The dyeing vats at Chouara—as well as at the city’s other tanneries—are among the Fes medina’s most iconic sights. The ancient craft of tanning and dyeing, in all its visceral authenticity (cow urine and pigeon poop are still key components in the process), plays out much as it always has. Chouara has been around since the 11th century. The dyes used in the tannery pits are natural: Blue comes from indigo; red, from poppy or paprika; yellow, from saffron, pomegranate, or even a mix of turmeric and mimosa flowers. The best vantage point for observation is from one of the roof terraces. Leather shops hawking everything from butter-soft leather babouches (iconic Moroccan backless slippers) and poufs, to copies of designer jackets and handbags. (That Hermès Birkin bag, or a facsimile of it, could finally be yours at a fraction of the price.) Although the guides around here are a tenacious lot, don your best smile, carry a posy of mint to hold beneath your nostrils, and settle in for a long chat with the shopkeepers to learn about fascinating process. Expect prices in the shops to vary wildly—much depends on your haggling prowess. A favorite store is the aptly named La Belle Vue de la Tannerie, off the main drag. The shop has sought out skilled tailors with European know-how to create items of better quality using all Moroccan hides, which results in better leather goods. The tailors can copy a motorcycle jacket for you in three or four hours from goat or lambskin, the softest of the hides.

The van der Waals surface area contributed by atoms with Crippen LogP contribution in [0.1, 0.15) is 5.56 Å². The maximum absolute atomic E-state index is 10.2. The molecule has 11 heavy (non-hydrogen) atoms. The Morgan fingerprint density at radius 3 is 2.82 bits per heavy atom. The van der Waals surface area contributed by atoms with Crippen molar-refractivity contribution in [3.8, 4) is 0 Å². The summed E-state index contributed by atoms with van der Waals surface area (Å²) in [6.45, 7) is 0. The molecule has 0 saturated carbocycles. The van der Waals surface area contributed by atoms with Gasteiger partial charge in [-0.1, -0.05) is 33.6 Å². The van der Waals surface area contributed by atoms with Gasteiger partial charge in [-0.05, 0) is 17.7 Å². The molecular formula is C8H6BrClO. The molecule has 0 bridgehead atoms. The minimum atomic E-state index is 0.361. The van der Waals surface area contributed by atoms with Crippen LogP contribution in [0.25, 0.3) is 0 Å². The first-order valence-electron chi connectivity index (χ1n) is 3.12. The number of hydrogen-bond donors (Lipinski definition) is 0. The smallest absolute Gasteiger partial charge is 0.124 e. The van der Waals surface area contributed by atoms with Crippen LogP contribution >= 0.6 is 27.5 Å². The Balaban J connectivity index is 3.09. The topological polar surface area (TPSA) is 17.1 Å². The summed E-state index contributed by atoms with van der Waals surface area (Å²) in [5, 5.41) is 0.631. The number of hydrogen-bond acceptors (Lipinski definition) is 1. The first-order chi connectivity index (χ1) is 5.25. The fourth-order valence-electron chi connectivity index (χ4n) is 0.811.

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Chouara Tannery | Ancient Leather in Fez, Morocco

Chouara Tannery – over a thousand years old. There are different leather shops positioned around the tanneries so you can look out over the different dyes. The smell was interesting but not as strong as people led you to believe. Don’t forget to barter with shop keepers for finished leather duffles, sandals, wallets and the very best goat hide natural toned ottomans!

Follow your nose to the Dye Vats in Fes